At first glance, translating your website into another language can seem like a lot of work – for no real gain. After all, with Google translate offering quick and easy rough translation of most pages on the web, why bother to invest your money here?

Smart marketeers and business owners, though, know the value of multilingual websites:

With English gradually falling from its pedestal as the most popular language of online websites, companies which restrict themselves to a purely English-speaking audience are increasingly starting to limit themselves in terms of the markets they can reach.

On top of this there are many reasons why having a multilingual website is a simple and highly cost-effective way to increase sales and boost your business:

Give yourself a bigger reach

This is the most obvious answer to the question “why translate your website into other languages?”

Alongside the fact that English will soon cease to dominate the world wide web, it’s worth considering that while internet usage in places like the United States, the United Kingdom, and Germany has pretty much reached its peak in terms of market penetration, countries such as Italy, France, China, and Japan have populations with segments which have still to fully embrace using the internet.

This means that not only will you be reaching new audiences in these markets by having a multilingual website which includes these languages, you’ll also be ready to exploit your existing access to those markets when they inevitably expand.

That’s a whole new stream of customers which looks only set to get wider in the future.

It doesn’t cost the Earth

Cost-effectiveness is the other half of this equation. Compared to such a huge potential increase in sales (some estimates place the figure as high as a 100% increase in sales when popular languages like German, French, Spanish, or Italian are added to a website – and that’s not in total, that’s per language), the cost of multilingual websites is very small indeed.

This is especially true when placed aside the global reach you’ll gain for your business, and the ongoing expansion of your client base which will follow – long into the future.

Though some countries or cultures you’re considering reaching out to might have no data available regarding user patterns, the dramatic sales increases possible through translating your website into other languages makes this a tiny investment with a potentially massive return.

That is of course, as long as you do it right. Even the biggest brands have fallen afoul of poorly localised marketing campaigns, so it’s important that you consult a Language Service Provider who knows the importance of:

Optimising the localisation of a website, taking into account culture-specific norms and other factors
• Keyword research that’s handled by country and by market, not as direct translations of original English keywords
• Optimising metadata, as well as Ads and AdWords to follow localised requirements

Your translation company should always indicate to you that they understand how critical the above factors are in multilingual website design, otherwise start searching for another provider!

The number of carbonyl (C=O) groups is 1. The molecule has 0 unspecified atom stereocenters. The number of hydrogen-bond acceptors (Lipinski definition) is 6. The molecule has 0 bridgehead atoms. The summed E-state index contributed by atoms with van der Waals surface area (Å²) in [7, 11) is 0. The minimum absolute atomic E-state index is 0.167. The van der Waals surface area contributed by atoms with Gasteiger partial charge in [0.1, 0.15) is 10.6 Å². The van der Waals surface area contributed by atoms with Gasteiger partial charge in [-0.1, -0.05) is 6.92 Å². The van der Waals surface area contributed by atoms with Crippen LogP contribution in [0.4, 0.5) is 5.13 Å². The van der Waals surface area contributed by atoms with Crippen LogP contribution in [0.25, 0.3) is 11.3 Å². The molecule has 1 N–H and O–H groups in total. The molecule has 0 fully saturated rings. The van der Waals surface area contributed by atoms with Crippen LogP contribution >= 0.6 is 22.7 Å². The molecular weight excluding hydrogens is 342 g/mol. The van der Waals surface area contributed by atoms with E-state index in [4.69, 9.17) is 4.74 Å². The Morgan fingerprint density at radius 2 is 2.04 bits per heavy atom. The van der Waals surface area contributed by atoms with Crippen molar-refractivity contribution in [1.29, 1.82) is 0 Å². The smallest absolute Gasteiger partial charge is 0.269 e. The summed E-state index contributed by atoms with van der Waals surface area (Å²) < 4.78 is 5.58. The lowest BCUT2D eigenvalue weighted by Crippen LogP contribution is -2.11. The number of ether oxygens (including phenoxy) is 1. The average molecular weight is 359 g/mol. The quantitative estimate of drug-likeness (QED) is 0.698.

Build your community

If you’ve ever tried negotiating a website that’s been automatically translated (perhaps by Google Translate) from its original language to English – one that’s been designed for users from another culture and doesn’t seem to work quite in the way you’d expect, you’ll understand how instantly off-putting it can be.

 

If you can’t get the information and find the goods or services you need quickly, you’ll almost certainly give up and try to find another site where you can.

That’s why making it easy for your customers to use your site in their own language is so important. Otherwise you risk haemorrhaging customers to your competitors who have websites which do have multiple language options.

Having customers interacting with your site from all over the world will also be building your community, and the sense among your clients that you do business across the globe. The bigger the community you build, the more your customers will want and be able to interact with each other and spread word of your brand.

Show your cultural sensitivity – and show you care

Linked to the above point is the positive brand values reinforcement which comes from having a multilingual website. In short, catering to your customers’ specific needs in terms of language shows you care at the most basic level of communication.

And if they feel that you care about them, they’re almost certainly going to be more interested in working with or buying from you.

The need to build multi language functionality into a website is increasingly becoming de rigueur for businesses of all sizes. It displays to your clients that you’re sensitive to their needs and preferences – an increasingly vital part of doing business in today’s globalised world – and then makes it easier for them to do business with you.

Build trust

You can’t put a price on trust.

And buying goods and services over the internet – especially from a company you haven’t used before – is a veritable trust minefield.
This means that any steps you can take to make a user feel at ease – including making sure that your message is localised, that the language you use is correct, and that your website functions in a way that users from all cultures will understand – is one foot closer towards making them comfortable enough to make a purchase from you.

Tell us about your experience of translating your website into another language

Have you recently translated your website into another language? Do you agree with what we had to say? Or do you have a good point that we didn’t cover in our summary?

Tell us about your experience below – or ask any questions you have about website localisation! We always try to respond to comments.